Tuesday, November 07, 2006

Lit Convenience

Do you find yourself reading e-mail more often than actual books? Have you become accustomed to reading words illuminated by a strange technological device called a monitor? If so, Daily Lit aims to meld the worlds of literature and glowing text by bringing "books right into your inbox in convenient small messages that take less than 5 minutes to read." Ulysses by James Joyce will arrive in 332 neat little e-mails. While Ibsen's A Doll's House requires only 37. It's not a bad way to knock off any of those classics you already claim to have read.

If you need any suggestions for what to read, try What Should I Read Next? Enter a title and the site will "analyse [their] database of real readers' favourite books (over 20,000 and growing) to suggest what you could read next."

And though these two sites seem reasonably proficient at wedging slim pages of literature into the diminishing gaps in one's schedule, they elucidate the environment that necessitates such things. I don't really want to flesh my feelings out on this (I doubt you want me to either), but I wonder, has it really come to this? Is there no turning back? Will the speed of everything perpetually increase? Our technology evolves, but do we? Yeesh, I gotta get out of NY. Sorry.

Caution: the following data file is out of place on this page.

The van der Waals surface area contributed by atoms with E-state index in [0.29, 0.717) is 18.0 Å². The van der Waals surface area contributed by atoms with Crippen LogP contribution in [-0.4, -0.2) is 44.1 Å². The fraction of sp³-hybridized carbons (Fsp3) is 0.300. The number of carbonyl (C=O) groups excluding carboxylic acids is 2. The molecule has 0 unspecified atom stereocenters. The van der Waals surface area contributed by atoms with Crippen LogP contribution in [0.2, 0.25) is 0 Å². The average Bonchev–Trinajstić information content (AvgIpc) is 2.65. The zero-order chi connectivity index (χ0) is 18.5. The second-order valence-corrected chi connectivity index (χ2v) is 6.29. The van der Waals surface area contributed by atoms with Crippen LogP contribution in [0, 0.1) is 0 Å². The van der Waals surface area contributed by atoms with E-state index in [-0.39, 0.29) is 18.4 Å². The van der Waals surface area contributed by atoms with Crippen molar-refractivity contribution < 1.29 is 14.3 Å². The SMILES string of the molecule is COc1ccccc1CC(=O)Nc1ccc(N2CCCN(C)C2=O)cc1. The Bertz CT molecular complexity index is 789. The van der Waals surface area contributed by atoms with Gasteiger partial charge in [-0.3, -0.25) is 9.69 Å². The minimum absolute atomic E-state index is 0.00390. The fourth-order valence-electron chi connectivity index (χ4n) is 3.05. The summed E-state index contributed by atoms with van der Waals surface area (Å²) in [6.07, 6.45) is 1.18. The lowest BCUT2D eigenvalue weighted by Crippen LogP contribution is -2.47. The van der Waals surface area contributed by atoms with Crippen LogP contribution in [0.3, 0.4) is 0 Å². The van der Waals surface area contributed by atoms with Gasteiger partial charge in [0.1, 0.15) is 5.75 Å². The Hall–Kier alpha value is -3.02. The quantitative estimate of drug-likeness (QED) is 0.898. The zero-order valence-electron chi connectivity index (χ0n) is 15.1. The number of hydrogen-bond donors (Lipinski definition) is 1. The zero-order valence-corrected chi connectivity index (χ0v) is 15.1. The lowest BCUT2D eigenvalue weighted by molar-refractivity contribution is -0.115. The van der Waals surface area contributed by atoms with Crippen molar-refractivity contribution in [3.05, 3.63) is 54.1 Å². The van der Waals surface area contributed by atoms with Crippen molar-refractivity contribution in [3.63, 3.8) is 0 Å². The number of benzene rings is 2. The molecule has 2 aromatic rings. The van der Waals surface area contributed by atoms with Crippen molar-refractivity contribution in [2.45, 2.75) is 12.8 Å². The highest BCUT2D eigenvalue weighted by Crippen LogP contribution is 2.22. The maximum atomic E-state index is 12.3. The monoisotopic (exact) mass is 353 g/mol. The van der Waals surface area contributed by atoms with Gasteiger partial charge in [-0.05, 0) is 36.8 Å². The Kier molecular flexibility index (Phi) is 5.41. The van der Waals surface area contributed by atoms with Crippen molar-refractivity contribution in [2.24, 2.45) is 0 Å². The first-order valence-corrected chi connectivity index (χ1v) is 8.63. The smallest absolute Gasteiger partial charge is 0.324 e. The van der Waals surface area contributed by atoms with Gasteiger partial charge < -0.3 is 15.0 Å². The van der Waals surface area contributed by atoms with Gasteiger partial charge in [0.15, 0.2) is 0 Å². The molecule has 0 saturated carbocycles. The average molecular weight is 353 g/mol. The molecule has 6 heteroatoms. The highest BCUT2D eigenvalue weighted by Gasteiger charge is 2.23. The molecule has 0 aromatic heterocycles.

At 8:41 PM, Blogger Blogaulaire said...

Well French mid-to-late 19th century novels were normal fair in weekly newspapers, Flaubert, Zola, Hugo (I believe), as well. So now email becomes our version of La Voix Populaire ?


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